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Regulation of levee banks

The Queensland Government has introduced laws to regulate the construction or modification of levee banks. These laws became effective on 16 May 2014. If you propose to build a new levee or modify an existing levee from this date, you need to comply with this new regulation.

Levee banks

Levee banks are defined as artificial embankments which prevent or reduce overland flow. Some structures which act as levees are excluded from the definition.

Levees play an important role in floodplain management. They also have the potential to impact on neighbouring properties, the community and the catchment as a whole. It is therefore important to provide a consistent and effective method for regulating them.

Levee categories

The Water Act 2000 defines what a levee is and provides that the construction of a new levee or the modification of an existing levee is now an 'assessable development' under the Sustainable Planning Act 2009. This means that any person planning to construct or modify a levee must give consideration to the potential effects of their levee on the movement of floodwater, and how this could affect other people and properties.

The level of assessment of a levee will depend on the levee category. There are three categories which are determined by the level of impact of the proposed levee:

  • Category 1 levees do not have any off-property impacts and are subject to self-assessment.
  • Category 2 levees do have off-property impacts and have an affected population of less than 3 people and are subject to code assessment.
  • Category 3 levees do have off-property impacts and have an affected population of at least 3 people and are subject to impact assessment.

Levee documents

Applications to build a levee

Landholders will need to apply for a development approval for category 2 or 3 levees. Local councils are responsible for assessing levee applications. As assessment managers, councils are able to make decisions about levees based on their vision for their local government area and their specific planning and management needs.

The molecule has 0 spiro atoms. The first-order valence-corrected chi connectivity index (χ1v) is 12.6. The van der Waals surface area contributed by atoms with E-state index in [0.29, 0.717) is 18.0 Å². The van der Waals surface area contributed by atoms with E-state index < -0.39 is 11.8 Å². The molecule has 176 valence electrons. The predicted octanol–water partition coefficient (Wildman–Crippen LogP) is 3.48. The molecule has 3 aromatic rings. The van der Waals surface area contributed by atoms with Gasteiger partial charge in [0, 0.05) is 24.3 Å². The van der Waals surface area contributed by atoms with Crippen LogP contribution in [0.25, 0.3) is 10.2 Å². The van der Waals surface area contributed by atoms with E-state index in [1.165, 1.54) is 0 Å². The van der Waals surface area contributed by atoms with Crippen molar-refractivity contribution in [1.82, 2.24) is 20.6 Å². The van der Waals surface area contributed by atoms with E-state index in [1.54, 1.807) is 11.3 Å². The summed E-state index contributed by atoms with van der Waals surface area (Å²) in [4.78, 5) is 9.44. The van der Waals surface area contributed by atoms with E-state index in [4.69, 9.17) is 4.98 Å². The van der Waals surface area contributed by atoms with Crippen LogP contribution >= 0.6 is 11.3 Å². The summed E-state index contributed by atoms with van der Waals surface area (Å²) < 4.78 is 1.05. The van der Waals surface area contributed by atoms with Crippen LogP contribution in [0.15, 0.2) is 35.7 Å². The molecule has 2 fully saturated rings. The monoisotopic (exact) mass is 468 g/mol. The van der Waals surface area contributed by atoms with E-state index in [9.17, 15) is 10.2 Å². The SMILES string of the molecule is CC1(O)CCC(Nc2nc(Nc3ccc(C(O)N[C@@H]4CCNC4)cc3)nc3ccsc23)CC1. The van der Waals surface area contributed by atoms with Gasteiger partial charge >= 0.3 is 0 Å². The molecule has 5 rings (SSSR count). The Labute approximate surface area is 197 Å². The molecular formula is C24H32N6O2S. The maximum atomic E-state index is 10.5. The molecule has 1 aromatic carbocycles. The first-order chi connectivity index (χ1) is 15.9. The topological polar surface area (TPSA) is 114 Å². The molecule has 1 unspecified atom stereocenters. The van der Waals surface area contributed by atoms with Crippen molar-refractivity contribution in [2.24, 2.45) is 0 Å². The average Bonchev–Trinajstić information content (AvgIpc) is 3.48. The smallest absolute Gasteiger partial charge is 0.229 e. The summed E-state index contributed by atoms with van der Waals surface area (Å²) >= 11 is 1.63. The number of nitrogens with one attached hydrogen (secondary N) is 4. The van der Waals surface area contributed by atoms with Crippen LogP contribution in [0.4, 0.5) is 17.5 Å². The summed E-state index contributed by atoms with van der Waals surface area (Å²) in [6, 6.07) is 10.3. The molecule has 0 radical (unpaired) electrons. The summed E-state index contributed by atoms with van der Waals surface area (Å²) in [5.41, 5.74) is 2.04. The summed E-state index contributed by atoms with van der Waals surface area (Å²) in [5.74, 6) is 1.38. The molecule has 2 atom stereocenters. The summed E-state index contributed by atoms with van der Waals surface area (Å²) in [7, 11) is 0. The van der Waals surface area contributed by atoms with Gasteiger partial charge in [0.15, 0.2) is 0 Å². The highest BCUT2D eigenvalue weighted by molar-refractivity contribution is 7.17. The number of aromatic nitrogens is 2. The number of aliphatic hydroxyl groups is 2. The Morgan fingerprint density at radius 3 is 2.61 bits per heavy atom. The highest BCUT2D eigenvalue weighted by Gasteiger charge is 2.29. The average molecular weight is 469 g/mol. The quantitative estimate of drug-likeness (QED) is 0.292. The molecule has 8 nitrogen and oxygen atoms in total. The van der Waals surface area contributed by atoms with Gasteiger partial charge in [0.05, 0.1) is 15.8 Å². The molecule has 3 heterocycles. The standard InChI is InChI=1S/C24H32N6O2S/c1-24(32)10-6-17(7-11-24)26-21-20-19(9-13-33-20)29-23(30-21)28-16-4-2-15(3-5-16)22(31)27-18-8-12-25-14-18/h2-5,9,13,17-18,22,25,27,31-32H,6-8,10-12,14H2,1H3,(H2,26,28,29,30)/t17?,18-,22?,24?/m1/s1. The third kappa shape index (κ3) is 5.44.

The application forms to build a category 2 or 3 levee can be found on the Department of Infrastructure, Local Government and Planning website. You will need to use form 1 (Application details) and form 20 (Interfering with overland flow water and construction and modification of a levee). You may also find Checklist No 4 (Operational work) to be of assistance.

The Queensland Government is a referral agency for matters of interest to the State for category 3 levees. Information about how the State will assess category 3 levees can be found on the Department of Infrastructure, Local Government and Planning website.

Existing levee banks

The new regulatory provisions will not apply to existing levee banks as these are not documented and were constructed in accordance with the existing legislation at the time. However, the regulations will apply to proposals to modify an existing levee bank.

Levee banks under construction

The new framework will not apply to levee banks that are under construction when the framework commences. Physical construction on building or modifying the levee bank must have started for a levee bank to be considered 'under construction'. A levee bank is not considered to be under construction unless all applicable permissions have been received, land acquisitions completed and work begun.


Following Queensland's 2011 floods, the Floods Commission of Inquiry recommended that there be consistent legislation to control the construction of levees in Queensland. These regulations provide this consistent approach.

The advantages of consistent legislation include:

  • the rules are clearly stated and apply to everyone in Queensland
  • potential impacts of levees must be considered prior to construction or modification
  • levees are assessed on the same criteria across the state
  • there is a consistent process for objecting to the construction of levees.

Find out more

For more information, contact your local council, or email


Last updated: 27 January 2017

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